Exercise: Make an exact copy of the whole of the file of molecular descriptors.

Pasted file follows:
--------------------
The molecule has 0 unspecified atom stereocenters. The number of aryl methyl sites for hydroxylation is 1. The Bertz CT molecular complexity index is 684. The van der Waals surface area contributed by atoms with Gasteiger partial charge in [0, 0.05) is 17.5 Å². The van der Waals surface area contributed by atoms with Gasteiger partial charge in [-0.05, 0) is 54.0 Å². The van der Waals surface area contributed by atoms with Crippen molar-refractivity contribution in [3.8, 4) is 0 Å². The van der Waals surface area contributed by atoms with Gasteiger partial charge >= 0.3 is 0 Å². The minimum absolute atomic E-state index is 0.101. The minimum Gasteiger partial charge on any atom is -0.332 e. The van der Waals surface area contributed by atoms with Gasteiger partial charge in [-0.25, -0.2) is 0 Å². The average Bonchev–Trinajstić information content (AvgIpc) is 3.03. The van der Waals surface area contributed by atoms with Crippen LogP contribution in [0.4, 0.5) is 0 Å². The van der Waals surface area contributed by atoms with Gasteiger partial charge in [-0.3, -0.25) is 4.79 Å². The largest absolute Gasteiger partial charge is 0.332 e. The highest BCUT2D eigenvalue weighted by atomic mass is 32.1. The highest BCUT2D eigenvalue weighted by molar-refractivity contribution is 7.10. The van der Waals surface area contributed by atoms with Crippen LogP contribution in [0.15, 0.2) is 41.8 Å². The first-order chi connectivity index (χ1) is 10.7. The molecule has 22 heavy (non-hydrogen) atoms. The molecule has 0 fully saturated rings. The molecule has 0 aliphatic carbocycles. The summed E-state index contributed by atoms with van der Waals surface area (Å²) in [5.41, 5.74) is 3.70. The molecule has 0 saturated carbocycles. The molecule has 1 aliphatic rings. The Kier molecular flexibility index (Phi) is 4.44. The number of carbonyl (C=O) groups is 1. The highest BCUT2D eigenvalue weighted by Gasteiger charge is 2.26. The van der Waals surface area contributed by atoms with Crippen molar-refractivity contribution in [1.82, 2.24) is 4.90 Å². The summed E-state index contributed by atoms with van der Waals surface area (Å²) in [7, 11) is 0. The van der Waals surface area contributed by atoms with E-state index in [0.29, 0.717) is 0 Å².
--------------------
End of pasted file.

The molecule has 0 unspecified atom stereocenters. The number of aryl methyl sites for hydroxylation is 1. The Bertz CT molecular complexity index is 684. The van der Waals surface area contributed by atoms with Gasteiger partial charge in [0, 0.05) is 17.5 Å². The van der Waals surface area contributed by atoms with Gasteiger partial charge in [-0.05, 0) is 54.0 Å². The van der Waals surface area contributed by atoms with Crippen molar-refractivity contribution in [3.8, 4) is 0 Å². The van der Waals surface area contributed by atoms with Gasteiger partial charge >= 0.3 is 0 Å². The minimum absolute atomic E-state index is 0.101. The minimum Gasteiger partial charge on any atom is -0.332 e. The van der Waals surface area contributed by atoms with Gasteiger partial charge in [-0.25, -0.2) is 0 Å². The average Bonchev–Trinajstić information content (AvgIpc) is 3.03. The van der Waals surface area contributed by atoms with Crippen LogP contribution in [0.4, 0.5) is 0 Å². The van der Waals surface area contributed by atoms with Gasteiger partial charge in [-0.3, -0.25) is 4.79 Å². The largest absolute Gasteiger partial charge is 0.332 e. The highest BCUT2D eigenvalue weighted by atomic mass is 32.1. The highest BCUT2D eigenvalue weighted by molar-refractivity contribution is 7.10. The van der Waals surface area contributed by atoms with Crippen LogP contribution in [0.15, 0.2) is 41.8 Å². The first-order chi connectivity index (χ1) is 10.7. The molecule has 22 heavy (non-hydrogen) atoms. The molecule has 0 fully saturated rings. The molecule has 0 aliphatic carbocycles. The summed E-state index contributed by atoms with van der Waals surface area (Å²) in [5.41, 5.74) is 3.70. The molecule has 0 saturated carbocycles. The molecule has 1 aliphatic rings. The Kier molecular flexibility index (Phi) is 4.44. The number of carbonyl (C=O) groups is 1. The highest BCUT2D eigenvalue weighted by Gasteiger charge is 2.26. The van der Waals surface area contributed by atoms with Crippen molar-refractivity contribution in [1.82, 2.24) is 4.90 Å². The summed E-state index contributed by atoms with van der Waals surface area (Å²) in [7, 11) is 0. The van der Waals surface area contributed by atoms with E-state index in [0.29, 0.717) is 0 Å².